28 April 2014

Milan, Glasgow, and Brussels within two weeks! In Milan with EG, I met Rosita Missoni, the grand dame of the Missoni empire, and Giovanna Castiglione, the wonderful daughter of the late great designer Achille Castiglione at his Foundation. These are just two of the custodians of serious Milanese style, sophistication, purpose and huge appetite for life. The next week, it was to the Glasgow International where the locals are friendly, engaging, and generous with their time, especially when confused visitors like PH and I asked for directions. Then, further north again, to Brussels where I was struck with the ultra-tasteful Belgians: super intellectual, elegant, understated, bourgeois with expensive well-tailored clothing and jewellery. Occasions for these peregrinations were Design Week in Milan, Glasgow International, and Art Brussels art fair. Feeding my eyes, everywhere I go!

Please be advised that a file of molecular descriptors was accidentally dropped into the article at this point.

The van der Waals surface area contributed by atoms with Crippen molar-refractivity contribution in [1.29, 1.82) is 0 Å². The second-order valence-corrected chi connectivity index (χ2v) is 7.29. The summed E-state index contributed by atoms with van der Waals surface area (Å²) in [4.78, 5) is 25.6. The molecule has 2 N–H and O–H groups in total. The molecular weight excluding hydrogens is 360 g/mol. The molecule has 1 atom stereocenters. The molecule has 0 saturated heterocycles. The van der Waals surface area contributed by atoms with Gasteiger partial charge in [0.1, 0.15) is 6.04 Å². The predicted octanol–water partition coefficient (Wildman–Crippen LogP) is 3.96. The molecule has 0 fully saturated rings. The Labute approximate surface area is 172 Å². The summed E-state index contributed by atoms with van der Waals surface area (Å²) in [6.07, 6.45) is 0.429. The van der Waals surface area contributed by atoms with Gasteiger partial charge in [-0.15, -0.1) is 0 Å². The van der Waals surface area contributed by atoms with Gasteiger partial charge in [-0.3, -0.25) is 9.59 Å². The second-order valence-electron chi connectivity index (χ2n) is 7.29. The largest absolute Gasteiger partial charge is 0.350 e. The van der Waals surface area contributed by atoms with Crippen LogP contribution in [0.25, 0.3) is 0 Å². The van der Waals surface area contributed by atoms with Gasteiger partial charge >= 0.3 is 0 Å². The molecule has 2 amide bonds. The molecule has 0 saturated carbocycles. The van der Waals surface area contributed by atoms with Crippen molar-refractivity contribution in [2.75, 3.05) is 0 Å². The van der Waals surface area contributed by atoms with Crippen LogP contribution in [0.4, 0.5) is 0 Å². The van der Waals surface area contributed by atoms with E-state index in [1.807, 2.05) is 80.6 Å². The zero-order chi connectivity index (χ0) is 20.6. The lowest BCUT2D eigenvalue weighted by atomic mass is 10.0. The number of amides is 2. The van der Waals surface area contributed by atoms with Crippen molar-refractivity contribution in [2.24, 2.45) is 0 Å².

Trends I noticed at Art Brussels included painting that exposes process, with interest in application of paint, transference of imagery, mixing of painterly languages, from actual text to mark-making in a variety of ways. One exhibition that stood out was Walter Swennen at Xavier Hufkens. Though Swennen has been around a long time (b 1946), I think his work encapsulates a lot of what I see going on. Younger artists I saw at Vanhaerents Art collection, at the show curated there by Walter Vanhaerents and Emma Dexter were Alex Hubbard, Ryan Sullivan and Michael DeLucia, all of whom also seem to me to be interested in the process of painting, or making sculpture, that references printmaking techniques, or digital, pixilating methods. There are deliberate efforts to mark-make with trowelling, dripping, pouring. Lots of different surfaces that draw attention to their material – resin, acrylic, stencilling, e.g I think we’ll hear a lot more about the young painter at Mihai Nicodim’s gallery, Michiel Ceulers. It seems Ceulers has shown in London at Rod Barton, a gallery I’m not familiar with, but having taken a quick look at his program, think I’ll check out, as I noticed he’s worked with another artist who stood out for me at the fair called Samuel Francois who makes paintings from inflatable life jackets out of rubber and canvas, with monochrome snaps and pockets and folds exposed. Even someone like Claudia Comte, whose work I’m on the fence about, having seen it now in Glasgow, as well as Barbara Gladstone’s entire booth in Brussels, seems to be playing with imagery that on one hand looks standardized, regular, somehow spit out by a computer-generated program, but then throws that back by creating the perforations in plywood by hand, splintering the wood in a deliberately messy, amateurish way.